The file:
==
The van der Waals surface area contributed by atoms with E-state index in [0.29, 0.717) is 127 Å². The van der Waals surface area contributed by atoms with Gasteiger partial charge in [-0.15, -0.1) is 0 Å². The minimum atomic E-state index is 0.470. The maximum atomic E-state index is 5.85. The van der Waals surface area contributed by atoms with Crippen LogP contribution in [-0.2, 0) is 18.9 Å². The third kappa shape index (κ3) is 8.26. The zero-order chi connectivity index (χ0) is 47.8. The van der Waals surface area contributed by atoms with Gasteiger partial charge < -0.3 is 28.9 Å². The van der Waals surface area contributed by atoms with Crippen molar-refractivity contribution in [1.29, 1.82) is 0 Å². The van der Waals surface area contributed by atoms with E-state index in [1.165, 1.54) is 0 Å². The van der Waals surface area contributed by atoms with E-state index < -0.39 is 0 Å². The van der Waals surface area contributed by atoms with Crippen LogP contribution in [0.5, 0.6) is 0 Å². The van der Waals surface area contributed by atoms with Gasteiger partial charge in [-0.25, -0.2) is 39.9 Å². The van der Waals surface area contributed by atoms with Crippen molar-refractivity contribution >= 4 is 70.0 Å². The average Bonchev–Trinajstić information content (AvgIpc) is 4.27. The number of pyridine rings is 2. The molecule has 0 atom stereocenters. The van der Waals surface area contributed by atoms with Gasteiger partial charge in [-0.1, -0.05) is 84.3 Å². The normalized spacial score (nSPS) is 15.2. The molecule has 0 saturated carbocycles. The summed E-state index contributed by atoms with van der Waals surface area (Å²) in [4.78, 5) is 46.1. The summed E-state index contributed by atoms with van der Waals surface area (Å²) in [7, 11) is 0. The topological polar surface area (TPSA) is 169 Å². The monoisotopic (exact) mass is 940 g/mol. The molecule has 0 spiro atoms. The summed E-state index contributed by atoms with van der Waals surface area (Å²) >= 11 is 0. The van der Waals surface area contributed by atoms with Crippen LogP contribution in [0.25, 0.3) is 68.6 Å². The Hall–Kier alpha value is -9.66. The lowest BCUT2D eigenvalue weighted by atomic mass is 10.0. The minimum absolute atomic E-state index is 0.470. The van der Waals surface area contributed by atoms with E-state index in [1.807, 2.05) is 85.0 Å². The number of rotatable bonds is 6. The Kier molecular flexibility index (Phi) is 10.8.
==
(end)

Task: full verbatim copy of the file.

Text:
The van der Waals surface area contributed by atoms with E-state index in [0.29, 0.717) is 127 Å². The van der Waals surface area contributed by atoms with Gasteiger partial charge in [-0.15, -0.1) is 0 Å². The minimum atomic E-state index is 0.470. The maximum atomic E-state index is 5.85. The van der Waals surface area contributed by atoms with Crippen LogP contribution in [-0.2, 0) is 18.9 Å². The third kappa shape index (κ3) is 8.26. The zero-order chi connectivity index (χ0) is 47.8. The van der Waals surface area contributed by atoms with Gasteiger partial charge < -0.3 is 28.9 Å². The van der Waals surface area contributed by atoms with Crippen molar-refractivity contribution in [1.29, 1.82) is 0 Å². The van der Waals surface area contributed by atoms with E-state index in [1.165, 1.54) is 0 Å². The van der Waals surface area contributed by atoms with E-state index < -0.39 is 0 Å². The van der Waals surface area contributed by atoms with Crippen LogP contribution in [0.5, 0.6) is 0 Å². The van der Waals surface area contributed by atoms with Gasteiger partial charge in [-0.25, -0.2) is 39.9 Å². The van der Waals surface area contributed by atoms with Crippen molar-refractivity contribution >= 4 is 70.0 Å². The average Bonchev–Trinajstić information content (AvgIpc) is 4.27. The number of pyridine rings is 2. The molecule has 0 atom stereocenters. The van der Waals surface area contributed by atoms with Gasteiger partial charge in [-0.1, -0.05) is 84.3 Å². The normalized spacial score (nSPS) is 15.2. The molecule has 0 saturated carbocycles. The summed E-state index contributed by atoms with van der Waals surface area (Å²) in [4.78, 5) is 46.1. The summed E-state index contributed by atoms with van der Waals surface area (Å²) in [7, 11) is 0. The topological polar surface area (TPSA) is 169 Å². The monoisotopic (exact) mass is 940 g/mol. The molecule has 0 spiro atoms. The summed E-state index contributed by atoms with van der Waals surface area (Å²) >= 11 is 0. The van der Waals surface area contributed by atoms with Crippen LogP contribution in [0.25, 0.3) is 68.6 Å². The Hall–Kier alpha value is -9.66. The lowest BCUT2D eigenvalue weighted by atomic mass is 10.0. The minimum absolute atomic E-state index is 0.470. The van der Waals surface area contributed by atoms with E-state index in [1.807, 2.05) is 85.0 Å². The number of rotatable bonds is 6. The Kier molecular flexibility index (Phi) is 10.8.